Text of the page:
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pdf.png 2014 - March - Mariapon - Safe and Reliable Signalling Power Supplies

Johnson Mariapon MIEAust, CPEng, RPEQ, Assoc.MIRSE

Aurizon

As contemporary railway signalling adopts more and more sophisticated electronics, incorporating communication subsystems like network switches, modems and diagnostics for overall train control, the need for high performance power supplies to feed these items is a paramount. The sensitive Signalling & Telecommunications (S&T) devices cannot even tolerate a momentary break in the power supply because these breaks affect its normal functioning and can reduce its designated life expectancy. This tutorial paper discusses techniques for designing a reliable power supply for signalling and communication systems using modern power equipment. Details on current electrical safety practices specific to S&T are also provided. In most signalling training, subjects discuss the signalling design and general power supply concept but do not focus largely on the unearthed power supply systems adopted for railways (Floating Supply) and requirements for feeding the signalling equipment in a traction electricity environment. This paper addresses this gap by exploring, explaining and outlining the floating signalling power supplies and the associated usage of Earth Leakage Detectors (ELD) in signalling power supplies in detail. This paper also emphasizes the application of AS/NZS 3000:2007 standards in signalling power design.



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pdf.png 2014 - March - Heibel - Passenger Benefits from Automatic Train Control

Dr Frank Heibel
PhD MSc (Hon) MIEAust CPEng FIRSE

Doc Frank Pty Ltd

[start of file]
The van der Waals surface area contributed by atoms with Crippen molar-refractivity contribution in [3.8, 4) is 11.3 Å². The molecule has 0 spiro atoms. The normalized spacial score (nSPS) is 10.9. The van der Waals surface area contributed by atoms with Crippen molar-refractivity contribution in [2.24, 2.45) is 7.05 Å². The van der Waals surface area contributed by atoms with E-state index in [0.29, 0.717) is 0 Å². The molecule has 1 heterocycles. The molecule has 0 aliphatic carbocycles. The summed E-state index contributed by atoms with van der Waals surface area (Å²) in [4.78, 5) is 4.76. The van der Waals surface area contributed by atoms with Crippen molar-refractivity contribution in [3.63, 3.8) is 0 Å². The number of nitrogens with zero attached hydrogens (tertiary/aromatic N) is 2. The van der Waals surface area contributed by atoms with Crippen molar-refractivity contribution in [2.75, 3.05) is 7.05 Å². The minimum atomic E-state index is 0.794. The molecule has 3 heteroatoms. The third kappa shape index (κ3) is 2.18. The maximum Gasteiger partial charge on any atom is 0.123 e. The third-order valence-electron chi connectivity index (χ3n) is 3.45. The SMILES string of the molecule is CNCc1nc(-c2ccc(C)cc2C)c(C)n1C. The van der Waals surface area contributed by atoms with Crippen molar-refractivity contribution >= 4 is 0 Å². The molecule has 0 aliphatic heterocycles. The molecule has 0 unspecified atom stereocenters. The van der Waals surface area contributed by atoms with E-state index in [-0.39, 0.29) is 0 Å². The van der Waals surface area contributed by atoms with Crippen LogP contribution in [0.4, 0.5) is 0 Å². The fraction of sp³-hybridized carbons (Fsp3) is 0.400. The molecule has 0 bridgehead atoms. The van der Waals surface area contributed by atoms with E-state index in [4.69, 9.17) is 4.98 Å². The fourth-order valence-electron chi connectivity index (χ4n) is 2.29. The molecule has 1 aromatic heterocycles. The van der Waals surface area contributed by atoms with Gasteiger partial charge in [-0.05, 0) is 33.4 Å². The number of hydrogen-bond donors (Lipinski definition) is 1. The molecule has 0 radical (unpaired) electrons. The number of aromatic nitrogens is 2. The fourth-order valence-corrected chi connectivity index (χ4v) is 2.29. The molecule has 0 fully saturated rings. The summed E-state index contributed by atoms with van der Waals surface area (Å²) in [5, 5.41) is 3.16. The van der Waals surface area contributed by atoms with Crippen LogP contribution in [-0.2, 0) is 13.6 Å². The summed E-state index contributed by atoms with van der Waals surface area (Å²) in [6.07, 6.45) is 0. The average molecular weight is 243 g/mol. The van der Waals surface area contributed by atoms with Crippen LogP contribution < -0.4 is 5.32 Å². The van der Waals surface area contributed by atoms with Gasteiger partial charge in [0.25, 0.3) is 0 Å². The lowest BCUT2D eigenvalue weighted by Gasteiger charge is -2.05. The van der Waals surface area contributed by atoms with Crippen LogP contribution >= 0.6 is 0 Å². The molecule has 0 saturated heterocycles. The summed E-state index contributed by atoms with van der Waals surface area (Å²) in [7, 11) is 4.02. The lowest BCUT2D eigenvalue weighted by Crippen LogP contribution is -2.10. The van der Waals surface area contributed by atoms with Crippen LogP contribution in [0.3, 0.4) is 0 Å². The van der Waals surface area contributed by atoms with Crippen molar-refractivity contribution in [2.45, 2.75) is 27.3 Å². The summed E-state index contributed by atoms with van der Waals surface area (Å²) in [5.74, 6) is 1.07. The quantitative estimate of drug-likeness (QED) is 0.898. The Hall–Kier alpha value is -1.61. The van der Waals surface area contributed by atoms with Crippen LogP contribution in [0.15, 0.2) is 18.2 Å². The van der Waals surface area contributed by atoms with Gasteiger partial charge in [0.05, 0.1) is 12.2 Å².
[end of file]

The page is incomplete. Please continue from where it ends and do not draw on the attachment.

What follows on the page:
Travelling by train in a major Australian city has become an increasingly challenging experience. The drastically risen patronage over the last decade brought a number of inconveniences that affect passenger comfort: Crowded platforms, difficulty to board an already packed train, no vacant seating, huddling with fellow passengers, and delayed journeys with trains stacking up behind each other are unfortunately regular effects of peak hour traffic.

Transforming passenger transport towards higher capacity by building additional railway lines in CBD areas, as planned in Brisbane with Cross River Rail and Brisbane subway, turns into mega projects with very long lead times and pending uncertainties for funding – certainly not a quick fix. To some extent the same applies to platform lengthening for accommodating longer trains.

The transport plans for Brisbane, Sydney, Melbourne and Perth envisage the modernisation of existing signalling as a key measure for increasing capacity of the existing rail infrastructure, to allow running more trains and prevent debilitating congestion when passenger numbers continue to grow further.
This paper aims to point out a few benefits of modern Automatic Train Control (ATC) that may help transforming passenger transport, just as ATC transforms the signalling system legacy in Australia.



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pdf.png 2014 - March - Blakeley-Smith - Forty Years of 25 kV Electrification in Australia

Andrew Blakeley-Smith BSc (Hons), MIEAust, MIRSE


Director, Andrew Blakeley-Smith & Associates

The first 25kV system planning in Australia started in 1974 for Adelaide but the first system commenced revenue service in 1979 in Brisbane. 25kV system planning and implementation is one of the most interdisciplinary exercises around and many things have changed and lessons learnt in the past 40 years.

This paper looks at the basic elements and options: power supply, signalling & communications and rollingstock for 25kV and why it so often the preferred choice. Particular emphasis is given to the interdisciplinary relationship with signalling and communications, including immunization and earthing and bonding and how this has changed over the years. Finally, the proof of the design, the short circuit test, is discussed.